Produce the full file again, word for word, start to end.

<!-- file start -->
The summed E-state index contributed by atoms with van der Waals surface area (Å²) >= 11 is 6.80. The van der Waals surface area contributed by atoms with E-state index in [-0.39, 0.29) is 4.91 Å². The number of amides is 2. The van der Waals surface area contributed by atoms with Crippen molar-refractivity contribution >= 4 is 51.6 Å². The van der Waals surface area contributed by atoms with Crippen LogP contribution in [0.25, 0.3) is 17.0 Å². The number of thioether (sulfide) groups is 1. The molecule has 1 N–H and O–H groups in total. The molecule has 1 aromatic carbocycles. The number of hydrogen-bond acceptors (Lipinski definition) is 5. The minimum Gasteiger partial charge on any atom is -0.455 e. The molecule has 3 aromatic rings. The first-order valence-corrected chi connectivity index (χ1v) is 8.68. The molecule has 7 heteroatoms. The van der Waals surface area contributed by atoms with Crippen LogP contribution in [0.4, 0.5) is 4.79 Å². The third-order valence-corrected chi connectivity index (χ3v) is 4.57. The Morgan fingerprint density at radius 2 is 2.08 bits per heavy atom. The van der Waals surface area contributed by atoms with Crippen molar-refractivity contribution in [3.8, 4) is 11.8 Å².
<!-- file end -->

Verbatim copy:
The summed E-state index contributed by atoms with van der Waals surface area (Å²) >= 11 is 6.80. The van der Waals surface area contributed by atoms with E-state index in [-0.39, 0.29) is 4.91 Å². The number of amides is 2. The van der Waals surface area contributed by atoms with Crippen molar-refractivity contribution >= 4 is 51.6 Å². The van der Waals surface area contributed by atoms with Crippen LogP contribution in [0.25, 0.3) is 17.0 Å². The number of thioether (sulfide) groups is 1. The molecule has 1 N–H and O–H groups in total. The molecule has 1 aromatic carbocycles. The number of hydrogen-bond acceptors (Lipinski definition) is 5. The minimum Gasteiger partial charge on any atom is -0.455 e. The molecule has 3 aromatic rings. The first-order valence-corrected chi connectivity index (χ1v) is 8.68. The molecule has 7 heteroatoms. The van der Waals surface area contributed by atoms with Crippen LogP contribution in [0.4, 0.5) is 4.79 Å². The third-order valence-corrected chi connectivity index (χ3v) is 4.57. The Morgan fingerprint density at radius 2 is 2.08 bits per heavy atom. The van der Waals surface area contributed by atoms with Crippen molar-refractivity contribution in [3.8, 4) is 11.8 Å².